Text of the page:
Beijing, 3 Jul (efe-epa).- Activist Nathan Law, one of the most prominent student leaders of the Hong Kong pro-democracy movement and leader of the Demosisto political party, has left the former British colony for an unknown destination, he said on social media Friday.
“Hi this is Nathan. I have already left Hong Kong and continue the advocacy work on the international level. Based on risk assessment, I shall not reveal too much about my personal whereabouts and situation now,” Law told journalists in a message on a Whatsapp group.
Law, who had testified via videolink before the United States Congress on Thursday, during which he criticized the new national security law approved by China for Hong Kong, also explained his decision on microblogging site Twitter early Friday.
In one tweet, the young activist said he spoke at the congressional hearing about the “regime’s lawlessness” knowing well that his speech and appearance before the US Congress “would put my own safety in serious jeopardy given the circumstances.”
“No Hong Konger is under the illusion that Beijing has any intention to respect our basic rights and honor its promises to us,” he said in another message.
Law spoke about the reasons behind his decision to testify before the US Congress and added that his responsibilities “will only get heavier down the road.”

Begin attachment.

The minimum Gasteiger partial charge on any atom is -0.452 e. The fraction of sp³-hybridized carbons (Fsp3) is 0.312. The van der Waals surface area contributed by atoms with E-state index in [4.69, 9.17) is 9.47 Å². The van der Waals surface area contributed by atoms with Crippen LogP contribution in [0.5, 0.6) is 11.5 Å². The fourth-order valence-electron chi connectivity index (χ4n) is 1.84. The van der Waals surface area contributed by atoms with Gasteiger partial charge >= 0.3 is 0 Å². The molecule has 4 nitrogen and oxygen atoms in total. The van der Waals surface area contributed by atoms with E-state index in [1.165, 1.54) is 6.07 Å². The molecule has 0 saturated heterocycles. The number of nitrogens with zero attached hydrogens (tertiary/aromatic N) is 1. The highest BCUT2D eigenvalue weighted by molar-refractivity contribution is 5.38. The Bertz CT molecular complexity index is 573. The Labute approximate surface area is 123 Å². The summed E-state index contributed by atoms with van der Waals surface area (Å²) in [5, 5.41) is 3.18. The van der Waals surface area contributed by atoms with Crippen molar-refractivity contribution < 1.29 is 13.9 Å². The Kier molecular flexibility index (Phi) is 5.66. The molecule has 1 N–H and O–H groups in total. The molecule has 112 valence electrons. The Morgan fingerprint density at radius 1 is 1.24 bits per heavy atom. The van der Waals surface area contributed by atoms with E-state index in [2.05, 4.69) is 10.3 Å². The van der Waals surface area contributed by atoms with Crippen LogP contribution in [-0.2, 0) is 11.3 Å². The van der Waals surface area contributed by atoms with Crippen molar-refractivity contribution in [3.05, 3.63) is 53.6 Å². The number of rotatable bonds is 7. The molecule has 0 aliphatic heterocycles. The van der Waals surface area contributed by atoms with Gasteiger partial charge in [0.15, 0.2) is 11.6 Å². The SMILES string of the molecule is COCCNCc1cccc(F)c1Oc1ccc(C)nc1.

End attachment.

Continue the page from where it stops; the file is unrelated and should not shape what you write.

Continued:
The young man, who had announced his intention to run in Hong Kong’s legislative elections in September, also did not reveal the place from where he testified before the US Congress, alongside fellow activist Brian Leung Kai-ping, who is in the US.
Leung was one of the demonstrators who stormed into the Hong Kong Legislative Council on July 1, 2019 and removed his mask inside the chamber.
Law, along with Joshua Wong, Agnes Chow and other Demosisto leaders, announced on Tuesday that they were leaving their party, hours before the security law came into effect and shortly before the party itself announced its dissolution.
His last public appearance in Hong Kong was on Saturday at a forum on primaries to elect candidates for the September legislative elections.
Law was one of the most prominent leaders of the so-called “Umbrella Revolution,” a protest in the heart of the city that went on for nearly 80 days in 2014.
In 2016, when he was just 23 years old, he became the youngest person ever to be elected to Hong Kong’s legislature although he was excluded from it a year later in a controversial decision for not taking the oath properly.
EFE contacted Joshua Wong, who was Demosisto’s general secretary, on Friday but he declined to indicate whether he was still in Hong Kong or had also left the city. EFE-EPA